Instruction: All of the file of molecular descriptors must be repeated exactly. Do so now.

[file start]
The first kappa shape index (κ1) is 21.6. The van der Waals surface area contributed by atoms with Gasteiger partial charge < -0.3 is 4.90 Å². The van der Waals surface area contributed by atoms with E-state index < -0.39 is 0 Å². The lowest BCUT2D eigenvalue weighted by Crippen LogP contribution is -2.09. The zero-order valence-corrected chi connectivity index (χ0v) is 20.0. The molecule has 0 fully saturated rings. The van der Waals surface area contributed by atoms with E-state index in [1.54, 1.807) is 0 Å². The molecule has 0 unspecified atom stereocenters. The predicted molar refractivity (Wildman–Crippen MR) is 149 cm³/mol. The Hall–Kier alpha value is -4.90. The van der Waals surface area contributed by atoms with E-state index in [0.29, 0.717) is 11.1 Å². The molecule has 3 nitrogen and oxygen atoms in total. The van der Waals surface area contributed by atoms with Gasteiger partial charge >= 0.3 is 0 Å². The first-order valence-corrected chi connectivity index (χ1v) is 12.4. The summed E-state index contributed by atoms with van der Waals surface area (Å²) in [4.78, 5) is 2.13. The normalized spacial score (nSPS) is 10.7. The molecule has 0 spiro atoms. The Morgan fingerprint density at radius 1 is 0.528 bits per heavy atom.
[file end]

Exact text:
The first kappa shape index (κ1) is 21.6. The van der Waals surface area contributed by atoms with Gasteiger partial charge < -0.3 is 4.90 Å². The van der Waals surface area contributed by atoms with E-state index < -0.39 is 0 Å². The lowest BCUT2D eigenvalue weighted by Crippen LogP contribution is -2.09. The zero-order valence-corrected chi connectivity index (χ0v) is 20.0. The molecule has 0 fully saturated rings. The van der Waals surface area contributed by atoms with E-state index in [1.54, 1.807) is 0 Å². The molecule has 0 unspecified atom stereocenters. The predicted molar refractivity (Wildman–Crippen MR) is 149 cm³/mol. The Hall–Kier alpha value is -4.90. The van der Waals surface area contributed by atoms with E-state index in [0.29, 0.717) is 11.1 Å². The molecule has 3 nitrogen and oxygen atoms in total. The van der Waals surface area contributed by atoms with Gasteiger partial charge >= 0.3 is 0 Å². The first-order valence-corrected chi connectivity index (χ1v) is 12.4. The summed E-state index contributed by atoms with van der Waals surface area (Å²) in [4.78, 5) is 2.13. The normalized spacial score (nSPS) is 10.7. The molecule has 0 spiro atoms. The Morgan fingerprint density at radius 1 is 0.528 bits per heavy atom.